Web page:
[e2e] Offpath BoF at Montreal IETF
francis at cs.cornell.edu
Fri Jun 9 05:15:04 PDT 2006
The offpath BoF, titled "Path-decoupled Signaling for Data", as been approved
for the next IETF. The proposed topic for the BoF is copied below, and is
also available at http://www.cs.cornell.edu/people/francis/offpath/.
This message is being sent (separately) to the nsis, behave, p2psip,
e2e-interest, and ietf mailing lists.
The purpose of this message is to solicite feedback about the topics and
agenda for the BoF. Note that the immediate goal of the BoF is to create an
IRTF research group.
A BoF mailing list has been created (see below).
Path-decoupled Signaling for Data (offpath)
To be held at the 66th (Montreal) IETF, under the auspices of the Transport
Area (Lars Eggert), and coordinated with the IRTF (Aaron Falk).
BoF Chair: TBD
Paul Francis and Saikat Guha (both of Cornell University) <francis,
General Discussion: off-path-bof at ietf.org To Subscribe:
off-path-bof-request at ietf.org In Body: (un)subscribe
This page at: http://www.cs.cornell.edu/people/francis/offpath
Purpose of BoF:
Gauge interest in creating an IRTF research group on this topic.
Path-decoupled (or off-path) signaling, in the form of SIP, has proven to be
a very powerful mechanism for facilitating media connection establishment
between hosts. It provides friendly naming, discovery, user mobility,
authentication, transport and application negotiation, and even NAT/FW
traversal for UDP and, more recently, TCP. Furthermore, it is network
independent, working equally well for IPv4 and IPv6. This set of features,
however, would be attractive to all types of data sessions, not just media.
The purpose of this BoF is to gauge interest in the design of off-path
signaling (probably but not necessarily using SIP) for establishing all kinds
of non-public-server data sessions. A positive outcome of this BoF would be
the formation of an IRTF group, though other outcomes will of course be
We are particularly interested in models of off-path signaling that improve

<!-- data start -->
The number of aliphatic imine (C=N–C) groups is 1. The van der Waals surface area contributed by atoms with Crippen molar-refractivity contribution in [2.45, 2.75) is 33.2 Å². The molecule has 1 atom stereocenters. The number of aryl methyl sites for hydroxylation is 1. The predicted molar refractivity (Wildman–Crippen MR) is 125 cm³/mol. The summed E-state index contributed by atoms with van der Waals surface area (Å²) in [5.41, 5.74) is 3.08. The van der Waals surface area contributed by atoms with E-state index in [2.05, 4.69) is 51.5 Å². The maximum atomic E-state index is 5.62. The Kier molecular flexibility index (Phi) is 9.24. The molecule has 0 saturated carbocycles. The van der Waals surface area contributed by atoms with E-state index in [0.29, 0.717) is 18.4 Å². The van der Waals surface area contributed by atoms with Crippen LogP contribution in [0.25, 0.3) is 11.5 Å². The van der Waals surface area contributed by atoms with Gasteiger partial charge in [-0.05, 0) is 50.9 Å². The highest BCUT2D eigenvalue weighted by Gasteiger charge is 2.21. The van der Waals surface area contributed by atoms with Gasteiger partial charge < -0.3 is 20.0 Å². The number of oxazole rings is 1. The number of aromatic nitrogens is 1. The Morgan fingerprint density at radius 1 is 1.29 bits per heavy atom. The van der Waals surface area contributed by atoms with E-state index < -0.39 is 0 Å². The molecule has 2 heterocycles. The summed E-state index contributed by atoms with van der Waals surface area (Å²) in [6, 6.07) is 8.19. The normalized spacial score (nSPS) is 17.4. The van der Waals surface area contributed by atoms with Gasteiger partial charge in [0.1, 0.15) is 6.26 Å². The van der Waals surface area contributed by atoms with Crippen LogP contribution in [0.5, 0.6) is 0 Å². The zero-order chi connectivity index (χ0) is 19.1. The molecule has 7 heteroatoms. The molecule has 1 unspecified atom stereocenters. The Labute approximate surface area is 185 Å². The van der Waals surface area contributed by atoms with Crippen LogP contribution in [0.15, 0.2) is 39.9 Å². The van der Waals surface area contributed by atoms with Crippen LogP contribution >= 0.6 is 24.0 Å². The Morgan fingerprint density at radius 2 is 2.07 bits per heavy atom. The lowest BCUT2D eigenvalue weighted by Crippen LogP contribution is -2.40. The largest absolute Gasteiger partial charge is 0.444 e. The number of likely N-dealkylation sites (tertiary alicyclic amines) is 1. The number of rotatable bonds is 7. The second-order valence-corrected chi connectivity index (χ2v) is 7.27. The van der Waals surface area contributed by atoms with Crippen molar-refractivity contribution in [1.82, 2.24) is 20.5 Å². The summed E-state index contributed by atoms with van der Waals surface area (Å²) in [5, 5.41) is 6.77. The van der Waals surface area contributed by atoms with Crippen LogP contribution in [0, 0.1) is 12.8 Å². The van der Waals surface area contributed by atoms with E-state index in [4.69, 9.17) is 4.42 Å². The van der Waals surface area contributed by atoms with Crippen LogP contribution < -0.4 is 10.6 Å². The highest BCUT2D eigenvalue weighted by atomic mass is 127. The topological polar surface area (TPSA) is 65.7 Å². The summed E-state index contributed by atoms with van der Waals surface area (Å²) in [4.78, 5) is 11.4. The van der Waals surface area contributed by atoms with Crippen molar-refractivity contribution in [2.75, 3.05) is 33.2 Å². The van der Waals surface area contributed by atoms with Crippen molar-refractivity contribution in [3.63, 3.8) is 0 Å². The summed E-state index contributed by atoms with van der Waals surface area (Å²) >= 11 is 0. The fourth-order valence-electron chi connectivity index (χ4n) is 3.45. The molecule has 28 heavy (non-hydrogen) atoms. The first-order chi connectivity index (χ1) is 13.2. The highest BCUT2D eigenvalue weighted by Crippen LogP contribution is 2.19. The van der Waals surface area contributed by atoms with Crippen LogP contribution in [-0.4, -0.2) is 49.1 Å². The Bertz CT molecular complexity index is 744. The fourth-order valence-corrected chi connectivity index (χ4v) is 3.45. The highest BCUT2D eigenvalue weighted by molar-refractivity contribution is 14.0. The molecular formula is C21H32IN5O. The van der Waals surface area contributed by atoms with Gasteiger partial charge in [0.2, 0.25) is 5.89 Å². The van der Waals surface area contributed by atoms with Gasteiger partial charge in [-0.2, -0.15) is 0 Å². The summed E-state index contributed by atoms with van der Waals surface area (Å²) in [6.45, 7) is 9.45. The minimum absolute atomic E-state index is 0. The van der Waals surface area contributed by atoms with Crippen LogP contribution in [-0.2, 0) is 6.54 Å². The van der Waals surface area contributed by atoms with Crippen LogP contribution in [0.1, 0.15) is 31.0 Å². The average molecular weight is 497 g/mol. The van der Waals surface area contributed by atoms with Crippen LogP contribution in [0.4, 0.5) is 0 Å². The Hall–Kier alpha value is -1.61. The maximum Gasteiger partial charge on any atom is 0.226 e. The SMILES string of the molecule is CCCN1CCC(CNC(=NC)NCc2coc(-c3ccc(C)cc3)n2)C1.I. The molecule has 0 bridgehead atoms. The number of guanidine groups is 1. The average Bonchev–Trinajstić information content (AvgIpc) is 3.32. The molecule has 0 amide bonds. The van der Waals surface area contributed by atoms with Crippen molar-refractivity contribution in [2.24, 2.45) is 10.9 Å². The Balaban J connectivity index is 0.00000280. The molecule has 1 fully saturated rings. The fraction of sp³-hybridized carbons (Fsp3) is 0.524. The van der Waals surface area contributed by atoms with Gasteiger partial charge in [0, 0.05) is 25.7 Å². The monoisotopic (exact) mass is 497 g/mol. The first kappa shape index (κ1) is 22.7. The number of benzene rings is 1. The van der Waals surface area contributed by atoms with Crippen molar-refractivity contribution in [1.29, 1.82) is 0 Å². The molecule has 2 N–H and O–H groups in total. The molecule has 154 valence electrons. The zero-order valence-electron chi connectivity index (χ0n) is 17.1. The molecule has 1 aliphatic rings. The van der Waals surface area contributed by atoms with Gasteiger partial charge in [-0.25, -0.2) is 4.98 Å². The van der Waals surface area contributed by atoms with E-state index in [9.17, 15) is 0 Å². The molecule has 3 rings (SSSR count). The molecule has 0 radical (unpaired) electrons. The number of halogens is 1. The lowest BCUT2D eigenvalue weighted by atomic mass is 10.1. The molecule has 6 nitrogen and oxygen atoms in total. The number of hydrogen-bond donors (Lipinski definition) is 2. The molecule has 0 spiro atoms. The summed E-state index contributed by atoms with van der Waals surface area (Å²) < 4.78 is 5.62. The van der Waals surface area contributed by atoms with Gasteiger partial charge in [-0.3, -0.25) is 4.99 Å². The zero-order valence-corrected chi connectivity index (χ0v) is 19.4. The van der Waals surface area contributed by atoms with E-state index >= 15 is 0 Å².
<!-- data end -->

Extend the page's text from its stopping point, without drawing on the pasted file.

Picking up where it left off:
security beyond today's address/port/deep-inspection model. The use of
path-decoupled signaling gives both the middle and the ends the opportunity
to assert policy and negotiate an acceptable session. We would like to
explore cases where the off-path signaling operates alone (i.e. NAT/FW
traversal with legacy NAT/FW's), as well as where it operates in conjunction
with subsequent path-coupled signaling (either in-band or out-of-band).
Considering that an application can always lie about what it is, we would
also like to explore how to couple the signaling primitives with emerging OS
security features (i.e. trusted computing platforms). Beyond security, we
would like to explore the use of off-path signaling for such features as user
and host mobility, transport negotiation (i.e. TCP versus SCTP), anycast and
multicast, billing, and time-delayed communications messaging).
The ultimate goal here is that some or all of these features become part of
the standard sockets API of typical OS's, and that infrastructure support for
the signaling becomes ubiquitous (in the same sense that DNS is ubiquitous).
This would allow application developers, security vendors (middlebox and
endhost), users, and network administrators to converge on a unified method
of naming and connection establishment over the Internet. (By contrast,
naming and connection establishment through NATs and firewalls today is ad
hoc and usually application specific, variously involving email, IM services,
dynamic DNS services, manual configuration of ports, and so on.)
Of the IETF working groups, this BoF is most closely aligned with the nsis WG
in the Transport Area, especially the NAT/FW NSLP. The following gives an
example of how an off-path signaling protocol would work in conjunction with
the NAT/FW NSLP. This is only an example...there are other approaches and
variants on this example.
Say an application wishes to establish a TCP connection with a "peer", where
both peers are behind NAT/FW's. The initiating peer off-path signals a
connection request. The request contains the application name, user names,
authentication information (Certs or Diameter), and information about the
preferred transport (TCP, SSL, IPSec, etc.). The off-path request is checked
by the initiating endhost's policy, and then flows through policy boxes
representing the initiator's and the recipient's networks. This gives both
sides an opportunity to reject the request, or to request different transport
or security characteristics, or to accept and pass on the request as-is.
Note that the policy boxes could both be far from either ends' physical
network, thus not revealing the IP addresses of either end until the
connection is approved. The policy boxes could also be widely replicated.
Assuming the connection request is approved, the endhosts use the NAT/FW NSLP
to obtain address and port mappings from their respective NAT boxes. These
are conveyed through the off-path signaling channel. In addition, the policy
boxes create secure tokens that firewalls can use to allow the approved
connection. These tokens are passed to the endhosts through off-path
signaling, which then convey them on-path, either in-band or out-of-band
(i.e. the NAT/FW NSLP), to traverse the firewall.
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